Loss and Rememberance

Loss and Rememberance

“Grief is the price we pay for love”
Queen Elizabeth II of England

Loosing a person we care for, love, is an almost unbearable pain.
The simple harsh truth that the person will never return from death is a painful dagger to our soul. Despite this attack on our sense of self and hope for our future, we are compelled to try continue living without them.

There are other ways to experience loss apart from death. Divorce being one. The loss of a person you presumed you would be with forever.
Selling your house, adult children leaving the family home, retirement etc, are all examples of serious loss not related to death.

Loss is an inevitable reality in all our lives. How we deal with it is very unique to each individual.
Some will struggle with their loss more than others. Some will experience their loss unexpectedly months or years later, when something seemingly unrelated triggers it. Some will experience loss in waves of pain and relief.

The circumstances of the loss can determine how difficult it is to cope with it. A suicide is a particularly difficult loss to accept. Losing a business through bankruptcy could be devastating

Regardless of what our loss is or how it has affected us, the harsh reality of it will always be there, and we take it into the rest of our lives.

The Ripples of Loss

When a loved one dies we first have to deal with their actual death. This in itself is hugely traumatic. We have the ceremonies related to the burial/cremation, the need to organise any related family/social events, all take precedence at this time.
It is important to go through this process as a buffer to help deal with the initial shock.

However over time we become aware of how this primary loss has many associated losses. The death of parents can lead to the loss of family life even the family home.
The death of a spouse/partner can leave the remaining spouse/partner as the sole provider for a family, both financially and emotionally.
The loss of a pet can mean less socialising as you don’t meet people going for walks in the park as you use to, and the company of the pet is gone.

It is helpful to be aware of all the losses in your life associated with the primary loss. These secondary losses can re ignite the pain of grief.

Stages and Tasks of Grief

Theories have been developed regarding how loss is experienced.
The classic theory by Elisabeth Kubler Ross focused on stages of grief. They are not experienced in a logical linear context but are generally presented in this order: Denial, Anger, Bargaining or questioning, Depression, and Acceptance

Another theory by William Worden reflects a more active, task focused, involvement by the bereaved in living through their grief. He proposes that first we need to come to terms with our grief. The pain of the loss is to be lived and not avoided. By embracing the pain of loss comes the learning necessary to work through it.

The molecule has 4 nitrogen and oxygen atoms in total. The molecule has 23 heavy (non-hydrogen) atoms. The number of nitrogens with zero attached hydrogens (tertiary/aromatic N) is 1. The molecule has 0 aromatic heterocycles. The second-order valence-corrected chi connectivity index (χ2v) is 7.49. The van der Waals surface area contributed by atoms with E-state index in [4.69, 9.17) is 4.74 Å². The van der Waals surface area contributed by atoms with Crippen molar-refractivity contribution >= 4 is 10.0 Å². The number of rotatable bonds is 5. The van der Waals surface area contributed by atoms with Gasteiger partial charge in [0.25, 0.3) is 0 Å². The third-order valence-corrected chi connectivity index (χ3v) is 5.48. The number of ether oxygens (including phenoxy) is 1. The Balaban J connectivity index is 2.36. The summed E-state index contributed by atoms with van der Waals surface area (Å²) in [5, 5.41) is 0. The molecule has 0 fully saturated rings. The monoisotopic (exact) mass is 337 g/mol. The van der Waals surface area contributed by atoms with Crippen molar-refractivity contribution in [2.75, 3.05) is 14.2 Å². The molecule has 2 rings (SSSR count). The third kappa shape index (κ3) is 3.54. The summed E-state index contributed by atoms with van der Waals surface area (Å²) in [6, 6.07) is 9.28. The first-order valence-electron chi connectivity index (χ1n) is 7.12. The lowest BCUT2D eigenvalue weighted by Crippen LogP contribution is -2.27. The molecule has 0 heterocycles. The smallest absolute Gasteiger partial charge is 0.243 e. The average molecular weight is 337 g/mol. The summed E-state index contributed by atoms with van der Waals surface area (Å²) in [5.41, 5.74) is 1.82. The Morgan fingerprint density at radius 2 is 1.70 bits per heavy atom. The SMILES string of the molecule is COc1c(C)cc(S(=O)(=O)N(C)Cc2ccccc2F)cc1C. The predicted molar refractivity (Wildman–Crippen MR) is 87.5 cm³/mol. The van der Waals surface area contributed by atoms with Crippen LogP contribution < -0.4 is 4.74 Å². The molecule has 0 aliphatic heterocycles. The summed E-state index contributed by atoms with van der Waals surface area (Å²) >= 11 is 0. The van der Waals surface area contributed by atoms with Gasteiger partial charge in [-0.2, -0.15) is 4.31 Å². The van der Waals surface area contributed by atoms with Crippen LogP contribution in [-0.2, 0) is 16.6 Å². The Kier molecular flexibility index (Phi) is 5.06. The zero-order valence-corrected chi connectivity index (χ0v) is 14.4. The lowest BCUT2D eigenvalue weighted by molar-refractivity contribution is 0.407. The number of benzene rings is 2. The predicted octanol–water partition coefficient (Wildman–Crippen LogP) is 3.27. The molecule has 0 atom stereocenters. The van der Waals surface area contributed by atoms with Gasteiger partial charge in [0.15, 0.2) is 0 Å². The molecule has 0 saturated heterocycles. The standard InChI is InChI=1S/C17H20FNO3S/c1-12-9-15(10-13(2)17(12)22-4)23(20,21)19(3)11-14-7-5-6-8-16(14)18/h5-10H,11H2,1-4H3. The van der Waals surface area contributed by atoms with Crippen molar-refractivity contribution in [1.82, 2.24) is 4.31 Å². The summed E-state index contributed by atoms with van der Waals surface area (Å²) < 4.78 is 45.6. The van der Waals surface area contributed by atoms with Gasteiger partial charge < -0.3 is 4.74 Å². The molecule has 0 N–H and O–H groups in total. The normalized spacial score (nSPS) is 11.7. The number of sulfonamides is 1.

The grieved will in time adjust to the new reality. Ultimately it is hoped the bereaved will be able to incorporate their loss into their life in a way that does not prevent them from living their life. This is what our loved one would want anyway.

Practical helps with Loss

Sometime we can feel stuck in our grief. Our mood drops and we just seem to be unable to stop thinking about what we have lost and how that effects us. This is normal and can be helped by some of the following:

  • Write a letter to the deceased
  • Compile a scrapbook about who/what you have lost
  • Join a support group
  • Talk to others about your loss
  • Identify and deal with irrational thoughts
  • Reduce negative coping habits such as alcohol or lashing out at others

The role of Beliefs

When a loved one dies there are big questions which we may struggle with. Why did they have to die? What meaning can their death have now?
Has their spiritual essence gone some where else? If so, where?

We all have our beliefs about these questions. Some will have a definite belief that through a faith in God their loved one is now safe in heaven. Others may have no such belief and consider the collective memory of those who knew the deceased is where the life of the deceased lives on.

Our beliefs around death, the rituals of burial/cremation can be very comforting for some. Indeed some may even be able to celebrate a persons passing as they believe they have passed on to their eternal reward.

Counselling for Loss

In working with a person experiencing loss, counselling is less goal driven and directive.
The purpose of counselling the bereaved is simply to walk with them, help them to understand what is happening to them and ultimately to be able to safely live with the grief.
The person maybe experiencing symptoms of grief that are not obviously connected to the loss. Counselling can help to reassure them that what they are feeling etc is not unusual.

Loss counselling is usually a longer process than more problem specific focused counselling.
It is generally believed that grief counselling is best started six months after the passing.

Counselling a bereaved client is a relational process where the client is free to cry in their sadness, shout in their anger and smile in their memories.

Hopefully, in time, the client will be able to smile with hope for the days to come bringing their memory of whom they have lost with them.

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